The Star asked for reader questions about Ontario’s new stay-at-home order, which took effect Thursday. We’ve updated this file with what we now know …

The announcement Tuesday that Ontario is under a renewed state of emergency and all Ontarians are now bound to stay-at-home orders has raised significant questions about what rules we all need to follow.
The Star asked for reader questions about the stay-at-home order. We’ve tried to answer them as best as possible — but at this point, some regulations remain up in the air. At a press conference Wednesday, Toronto’s fire chief Matthew Pegg said “the best information we have right now comes off a media release and a slide deck,” continuing they had not yet seen a draft of the regulations.
Leaving the home for essential purposes such as picking up food, groceries, essential goods, medications or visiting the doctor has always been allowed under provincial guidelines in the pandemic. That has not changed this time around.
Many submitted questions overlapped in theme, so we have generalized some common concerns below. This is what we know based on the protocols we are aware of Thursday at 6 p.m. ET.
Why can I shop curbside at non-essential businesses if we’re only allowed outside for essential reasons?
According to the ministry, the distinction between essential and non-essential retailers has not been made because many Ontarians — especially those in more remote communities — may have different needs than those residing in Toronto. Since not everyone has access to easy online shopping or a big-box retailer, curbside is available.
“What may be essential to someone in Timmins and how they buy that item may not be essential to someone in downtown Toronto, who can easily buy items online for delivery. The Government of Ontario determining what retailers may be considered essential risks cutting off many Ontarians who don’t live in Toronto or an urban centre from access to necessary goods,” a spokesperson for the ministry of health explained in an email to the Star.
Additionally, the spokesperson said they cannot determine what is an essential good for each person. “Legally defining what is essential risks cutting people off from goods that may legitimately be necessary for their health, well-being and safety,” the spokesperson wrote.
Does the new limited operating hours of non-essential retail stores include back-end tasks such as inventory, delivery, cleaning or accounting?
According to Stephen Warner, press secretary for Ontario’s Solicitor General, no, the limited operating hours do not include back-end tasks like these.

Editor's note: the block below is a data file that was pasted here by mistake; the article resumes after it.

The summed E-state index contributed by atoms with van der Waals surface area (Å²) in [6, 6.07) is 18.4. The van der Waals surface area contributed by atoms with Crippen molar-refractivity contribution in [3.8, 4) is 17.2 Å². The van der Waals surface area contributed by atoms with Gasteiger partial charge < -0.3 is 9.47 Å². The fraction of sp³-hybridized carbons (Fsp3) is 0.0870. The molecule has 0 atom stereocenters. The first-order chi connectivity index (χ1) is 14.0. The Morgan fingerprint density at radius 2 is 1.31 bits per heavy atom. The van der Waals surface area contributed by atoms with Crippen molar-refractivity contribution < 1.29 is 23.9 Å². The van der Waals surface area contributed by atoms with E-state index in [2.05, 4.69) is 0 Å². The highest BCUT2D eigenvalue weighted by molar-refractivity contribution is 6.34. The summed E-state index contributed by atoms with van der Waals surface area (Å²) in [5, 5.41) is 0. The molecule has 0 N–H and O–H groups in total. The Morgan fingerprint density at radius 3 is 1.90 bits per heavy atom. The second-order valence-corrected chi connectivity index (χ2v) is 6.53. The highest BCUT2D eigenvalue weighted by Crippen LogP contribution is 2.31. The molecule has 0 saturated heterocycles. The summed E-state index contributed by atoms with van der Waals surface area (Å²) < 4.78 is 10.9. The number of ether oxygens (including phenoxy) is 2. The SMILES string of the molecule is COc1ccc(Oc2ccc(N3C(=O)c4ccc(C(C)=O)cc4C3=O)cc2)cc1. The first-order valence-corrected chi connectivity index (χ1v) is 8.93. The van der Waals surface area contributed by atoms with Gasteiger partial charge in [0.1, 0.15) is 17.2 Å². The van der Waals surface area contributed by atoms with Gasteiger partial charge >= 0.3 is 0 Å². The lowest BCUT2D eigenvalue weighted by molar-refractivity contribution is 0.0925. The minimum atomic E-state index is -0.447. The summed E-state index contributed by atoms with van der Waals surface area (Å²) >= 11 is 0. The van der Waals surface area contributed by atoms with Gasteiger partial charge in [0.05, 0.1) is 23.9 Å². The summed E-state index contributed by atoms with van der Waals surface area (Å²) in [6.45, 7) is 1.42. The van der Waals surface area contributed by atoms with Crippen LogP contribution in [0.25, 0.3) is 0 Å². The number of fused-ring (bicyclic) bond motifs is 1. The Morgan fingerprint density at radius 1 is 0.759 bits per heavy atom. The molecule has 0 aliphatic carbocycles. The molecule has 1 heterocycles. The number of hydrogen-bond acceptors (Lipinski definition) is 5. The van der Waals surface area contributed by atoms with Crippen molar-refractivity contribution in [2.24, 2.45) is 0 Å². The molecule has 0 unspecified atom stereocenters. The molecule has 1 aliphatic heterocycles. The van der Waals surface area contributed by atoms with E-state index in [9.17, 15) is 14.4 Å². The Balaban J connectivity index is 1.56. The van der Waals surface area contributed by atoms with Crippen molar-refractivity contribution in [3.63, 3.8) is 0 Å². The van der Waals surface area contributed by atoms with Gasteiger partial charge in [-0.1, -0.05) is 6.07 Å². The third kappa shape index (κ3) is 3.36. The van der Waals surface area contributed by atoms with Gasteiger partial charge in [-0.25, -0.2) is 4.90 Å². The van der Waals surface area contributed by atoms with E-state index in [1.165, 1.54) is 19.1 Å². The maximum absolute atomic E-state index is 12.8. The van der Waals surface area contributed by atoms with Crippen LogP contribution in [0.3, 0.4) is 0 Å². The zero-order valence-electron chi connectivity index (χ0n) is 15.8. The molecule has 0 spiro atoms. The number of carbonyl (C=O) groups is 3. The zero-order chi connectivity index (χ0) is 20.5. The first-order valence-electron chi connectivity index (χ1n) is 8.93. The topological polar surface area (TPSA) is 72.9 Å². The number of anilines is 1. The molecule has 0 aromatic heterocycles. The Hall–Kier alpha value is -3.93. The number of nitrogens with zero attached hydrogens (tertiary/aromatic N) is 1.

What can employees do if their job can be done from home, but their employer insists they return to the workplace?
According to an FAQ released by Doug Ford’s office, if an employee believes they should be working from home, they can contact the Minister of Labour to file a health and safety complaint. Warner, from the Solicitor General’s office also advised, “Further questions regarding enforcement of orders should be directed to the local police service.”
Can I travel to a second property within Ontario, or travel within the province?
Short answer: Don’t.
“Right now, we are asking people to stay home and only leave their home for essential purposes,” the ministry of health spokesperson said. “At this time we are not recommending intra-provincial travel.”
However, this comes with the exception of an essential trip to a second property, such as handling emergency repairs.
Can individuals who live alone still interact with one other household?
Yes. As with before, those who are living by themselves are allowed to interact with one other household. Emphasis on one household, and not one family for one weekend and another the next.
What does the five-person outdoor gathering limit mean?
The ministry has said five people can meet up outside so that those who live alone and require company for mental and physical health can get together with others. Physical distancing is expected, and mask use is strongly recommended by the province.
What rules exist for parents and children under visitation agreements?
Taking a child to the child’s parent or guardian or to the parent or guardian’s residence is permitted.
Am I allowed to assist my relatives who are in need?
Yes. Delivering goods or providing care or support to people who require it is allowed.
What about in-home caregiving services?
Domestic services that support children, seniors or vulnerable people are allowed to continue operating.
Will my housekeeper or maintenance person get fined?
No, individuals working or volunteering where the nature of the work or volunteering requires them to leave their residence will not be fined.